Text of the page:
Many organizations will be faced with change or die scenarios and many workers will become unemployed. This will be exemplified where control and respective cognition and services have been the norm and where there is a resistance to adopting new ways of implementing business processes. Agile workplaces promise to be more people focused, more flexible and more unique. This AI revolution is already here. The pace of adoptions it accelerating and the availability of opportunity to use and deploy technologies to support the workplace is speeding up. Agile paradigms have found their way in to a multitude of workplaces alongside new supportive technologies changing roles and processes. From hospital emergency rooms to educational assessments, to budgeting and banking, sales calls and food processing, AI and new technologies are causing organizations to reinvent themselves. Big shifts have started to play out in industries as diverse as energy, healthcare, manufacturing, and apparel and more upheaval can be anticipated. Innovation and responsiveness will thrive while redundancy and predictive process will be replaced, at least in part by new ways of working (Narayan, 2015).
Infrastructure and Obstacles
The pace of transformation is quickening and the speed at which new technologies are being developed and deployed is also accelerating. It is imperative the organization get a plan for adopting and adapting to new technologies including redefining business processes and employee roles. There are and will continue to be considerable concerns in the new workplace including privacy and security because of the enormous amount of data collected and shared. The quality and safety risks are still largely undefined. The legal and regulatory prospects could be substantial. Transformation to the agile workplace will not be easy. There will be tradeoffs and the cost and benefits of automating activities will vacillate between augmenting and replacing different activities. The impact of intelligent machines will have implications for the development of human skills and training. The pace of change requires organizations to embrace these priorities. It will determine the competitive position of the companies moving forward (Michael Chui, 2015).
Some of the changes needing to be considered involve embedded technology within an individual’s clothing which is already present as Wellness programs take off. AI has already helped individuals keep track and benchmark their personal progress against others in their same age bracket or lifestyle. But the immense information available across the dimensions of health claims and research may allow us to not only assist a person in their wellness programs, but make continuing suggestions in nutrition, medications, relaying real-time information to doctors or wellness experts. All these culminate in a future of a healthier workforce which translates in to a more productive and more cost effective business environment.
We also see monitoring of keystrokes and applications used when performing tasks or solving problems. The sources being used continue to be assessed as to their usefulness and whether they were instrumental in providing the information needed. AI will gather that information and may even direct someone to a particular source as a reliable and useful knowledge base.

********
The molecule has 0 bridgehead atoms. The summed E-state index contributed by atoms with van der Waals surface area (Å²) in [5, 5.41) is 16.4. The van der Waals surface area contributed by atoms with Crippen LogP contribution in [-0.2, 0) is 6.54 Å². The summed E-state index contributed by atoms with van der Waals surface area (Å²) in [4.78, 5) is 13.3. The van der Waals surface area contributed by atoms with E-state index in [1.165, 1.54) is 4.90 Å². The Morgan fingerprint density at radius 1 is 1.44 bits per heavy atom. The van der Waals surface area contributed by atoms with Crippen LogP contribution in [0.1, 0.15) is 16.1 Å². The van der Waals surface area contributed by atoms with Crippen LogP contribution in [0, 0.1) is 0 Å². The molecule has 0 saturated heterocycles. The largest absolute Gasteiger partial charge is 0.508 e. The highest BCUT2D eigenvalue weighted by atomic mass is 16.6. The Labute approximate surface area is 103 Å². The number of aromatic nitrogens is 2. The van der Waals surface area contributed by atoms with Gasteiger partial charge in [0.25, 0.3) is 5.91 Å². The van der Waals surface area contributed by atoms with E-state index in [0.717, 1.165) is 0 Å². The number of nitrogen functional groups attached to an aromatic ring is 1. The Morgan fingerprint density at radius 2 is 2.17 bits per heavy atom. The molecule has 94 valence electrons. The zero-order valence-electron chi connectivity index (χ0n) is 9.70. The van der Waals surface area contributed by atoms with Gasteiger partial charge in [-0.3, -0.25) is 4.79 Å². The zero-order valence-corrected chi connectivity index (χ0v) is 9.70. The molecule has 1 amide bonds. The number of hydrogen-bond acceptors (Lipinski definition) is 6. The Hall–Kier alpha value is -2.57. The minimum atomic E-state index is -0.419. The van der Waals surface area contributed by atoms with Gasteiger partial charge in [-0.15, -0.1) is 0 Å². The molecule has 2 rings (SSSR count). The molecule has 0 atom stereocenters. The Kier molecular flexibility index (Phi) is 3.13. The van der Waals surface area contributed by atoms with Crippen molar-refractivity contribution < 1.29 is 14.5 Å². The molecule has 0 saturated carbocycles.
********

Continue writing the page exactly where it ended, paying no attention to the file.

But these improvements using technology do not come without consideration of the privacy of the individual, the ability to “hold back” on information (opt out) and the need to have that information provided to the business. Legislation will be challenged across a number of fronts to help business to forge into new territory and the rights of the individual, be they employee or contingent worker. And it will not be a simple solution to simply aggregate the information and eliminate the individual identifiers, because it is that individualized information that will allow AI to identify, assist, and recommend actions at the micro-levels of the business to create improvement. (Knight, 2018)
AI, if not carefully programmed and monitored has the ability to exasperate inequalities in the workplace, home, legal and judicial systems. Sexism, racism and other unrecognized biases can be built into machine-learning algorithms underlying the intelligence and shape the way people are categorized and addressed. This risks perpetuating an already vicious cycle of bias that supports systematic inequality among poorer and nonwhite, population. The truth is that most of the programming and data analytics are being created globally by white males. Research by CMU (Carnegie Mellon University) has shown that women are less likely than men to be shown ads on Google for executive jobs. Correlations to unrecognized biases can be supple and it can be dangerous. From pay scales, to types of observation and surveillance, these algorithmic flaws are not easy to detect. Ingrained bias could easily be passed on to machine-learning systems and be built into the future. Intelligent machines could learn to think in ways that mirror a male dominated, narrow, privileged society which supports familiar prejudices and stereotypes (Crawford, 2016).